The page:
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One of my introductions to jazz was Ted O’Reilly’s “The Jazz Scene” on CJRT FM in Toronto. I tuned in to this show for years, starting as a teenager.  And while I would sometimes just have the show on in the background while I worked on my homework or read; I would often devote my full attention to listening to O’Reilly’s selections.

I got a first-class jazz education listening to this show. Apart from the music itself, what I loved most was O’Reilly’s introductions. He was meticulous about listing every single musician who took part in the recordings he played. He wouldn’t just mention the lead players or the star on the track; he would name everybody, even in a big band performance.

And he would also give recording dates and locations, and usually a few thoughts on the music, or maybe a historical note about the recording he was about to play. To this day, when I hear music on the radio and the host doesn’t tell who is playing, beyond, say, the name of the band, I always think, “Hey! What gives? Who’s on this track?”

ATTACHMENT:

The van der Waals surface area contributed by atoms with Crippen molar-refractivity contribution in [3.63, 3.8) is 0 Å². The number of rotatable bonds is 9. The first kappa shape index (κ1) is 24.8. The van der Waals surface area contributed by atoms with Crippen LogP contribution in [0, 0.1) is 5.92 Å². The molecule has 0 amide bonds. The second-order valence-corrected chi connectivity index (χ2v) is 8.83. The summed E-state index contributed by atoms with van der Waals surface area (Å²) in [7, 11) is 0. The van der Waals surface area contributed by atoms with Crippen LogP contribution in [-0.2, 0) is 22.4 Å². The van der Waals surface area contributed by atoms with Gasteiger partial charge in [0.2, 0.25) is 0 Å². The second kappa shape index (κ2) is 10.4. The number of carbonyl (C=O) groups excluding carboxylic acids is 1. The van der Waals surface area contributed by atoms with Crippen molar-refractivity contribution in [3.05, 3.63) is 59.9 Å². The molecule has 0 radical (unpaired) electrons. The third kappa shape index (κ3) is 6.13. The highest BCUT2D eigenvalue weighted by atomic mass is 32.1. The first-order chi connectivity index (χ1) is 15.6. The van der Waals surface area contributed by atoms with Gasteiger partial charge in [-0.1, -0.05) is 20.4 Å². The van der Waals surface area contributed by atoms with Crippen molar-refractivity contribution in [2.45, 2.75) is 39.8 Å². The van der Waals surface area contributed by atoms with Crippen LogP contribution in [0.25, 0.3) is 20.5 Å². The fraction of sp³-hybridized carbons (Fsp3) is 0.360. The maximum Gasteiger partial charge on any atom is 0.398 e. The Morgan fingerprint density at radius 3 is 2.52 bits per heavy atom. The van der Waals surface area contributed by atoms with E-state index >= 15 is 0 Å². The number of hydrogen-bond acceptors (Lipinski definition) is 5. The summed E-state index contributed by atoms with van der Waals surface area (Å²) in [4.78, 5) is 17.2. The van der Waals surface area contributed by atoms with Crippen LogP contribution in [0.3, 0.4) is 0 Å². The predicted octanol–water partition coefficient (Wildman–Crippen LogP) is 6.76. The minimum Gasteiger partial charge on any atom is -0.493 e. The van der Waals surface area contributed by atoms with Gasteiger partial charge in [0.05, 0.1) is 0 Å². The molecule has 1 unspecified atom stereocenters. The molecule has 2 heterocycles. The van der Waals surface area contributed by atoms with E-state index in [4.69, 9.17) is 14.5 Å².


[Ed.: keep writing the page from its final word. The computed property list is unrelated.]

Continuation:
Some people complained about O’Reilly’s music selections, but I remember liking what he played. I don’t think there’s been a radio host ever that didn’t have some people complaining about the selections.  I know O’Reilly was considered by some to be a bit conservative in his taste, but I thought he played quite a wide range of jazz. He would play recordings that went back to the 1930s or even earlier, and he would feature the latest recordings.  He played a lot of hard bop, and he would occasionally play stuff that was pretty avante-garde.

I particularly enjoyed the opening music for the show, which was a track called “T.O,” played by the Boss Brass. What an exciting way to begin the show! I can still hum that tune to myself.

“The Jazz Scene” would begin each night at ten o’clock and was so interesting that I would often make it to the end of the show, which was at one in the morning.

By Rob Tilley

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